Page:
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Correspondence
Published: 2017-05-16

Two new generic names for dinophytes harbouring a diatom as an endosymbiont, Blixaea and Unruhdinium (Kryptoperidiniaceae, Peridiniales)

Department Biologie, Systematische Botanik und Mykologie, GeoBio-Center, Ludwig-Maximilians-Universität München, Menzinger Str. 67, D–80638 München, Germany
Department Biologie, Systematische Botanik und Mykologie, GeoBio-Center, Ludwig-Maximilians-Universität München, Menzinger Str. 67, D–80638 München, Germany
Department Biologie, Systematische Botanik und Mykologie, GeoBio-Center, Ludwig-Maximilians-Universität München, Menzinger Str. 67, D–80638 München, Germany
Third Institute of Oceanography, State Oceanic Administration, 361005 Xiamen, China
dinoflagellate endosymbiont taxonomy Algae

Abstract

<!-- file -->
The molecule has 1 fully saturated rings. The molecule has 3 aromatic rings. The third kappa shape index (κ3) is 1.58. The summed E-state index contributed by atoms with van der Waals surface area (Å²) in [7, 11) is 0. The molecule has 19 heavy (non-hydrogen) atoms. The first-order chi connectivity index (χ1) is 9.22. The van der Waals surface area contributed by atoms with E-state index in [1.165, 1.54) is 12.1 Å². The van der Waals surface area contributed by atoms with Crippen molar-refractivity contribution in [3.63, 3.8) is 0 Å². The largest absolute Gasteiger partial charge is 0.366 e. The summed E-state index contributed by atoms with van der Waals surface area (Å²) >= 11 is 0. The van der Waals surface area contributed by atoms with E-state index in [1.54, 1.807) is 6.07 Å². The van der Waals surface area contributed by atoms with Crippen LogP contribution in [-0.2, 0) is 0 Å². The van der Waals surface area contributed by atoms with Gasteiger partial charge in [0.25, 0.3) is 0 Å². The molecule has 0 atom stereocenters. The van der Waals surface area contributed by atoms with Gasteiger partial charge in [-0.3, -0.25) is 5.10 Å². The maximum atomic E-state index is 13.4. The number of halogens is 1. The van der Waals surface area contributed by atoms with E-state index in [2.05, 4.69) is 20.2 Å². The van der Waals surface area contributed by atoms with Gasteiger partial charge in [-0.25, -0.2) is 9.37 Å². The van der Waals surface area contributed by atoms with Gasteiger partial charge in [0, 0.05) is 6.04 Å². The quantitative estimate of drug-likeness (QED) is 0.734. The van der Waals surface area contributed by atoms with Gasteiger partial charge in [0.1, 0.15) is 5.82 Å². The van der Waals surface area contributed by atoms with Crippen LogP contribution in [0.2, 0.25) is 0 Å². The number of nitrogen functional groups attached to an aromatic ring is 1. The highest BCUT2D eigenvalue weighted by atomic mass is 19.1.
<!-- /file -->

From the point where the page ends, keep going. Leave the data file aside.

Kryptoperidiniaceae are a small group of dinophytes hosting a tertiary endosymbiont derived from a diatom (Tomas et al. 1973, Horiguchi & Pienaar 1994). Those so called ‘dinotoms’ (Imanian et al. 2011) include Dinothrix, Durinskia, Galeidinium, Kryptoperidinium (= Phyllodinium) and some species currently assigned to “Peridiniopsis and Peridinium (Tamura et al. 2005, Horiguchi & Takano 2006, Hansen et al. 2007, Zhang et al. 2011). Besides ‘possessing a diatom endosymbiont’ as a highly derived trait, the monophyly of Kryptoperidiniaceae is also supported by a unique type of eyespot that has possibly derived from the original chloroplast (Moestrup & Daugbjerg 2007). In molecular trees, Kryptoperidiniaceae constitute a well supported monophyletic group (Kretschmann et al. unpubl.), but it is not finally resolved at present, whether they are embedded in the Thoracosphaeraceae or constitute their sister group (Gottschling & McLean 2013). Regarding habitat preference, molecular trees further indicate at least two independent marine→freshwater transitions in the Kryptoperidiniaceae during the late Paleogene at the latest (Žerdoner Čalasan et al. unpubl.).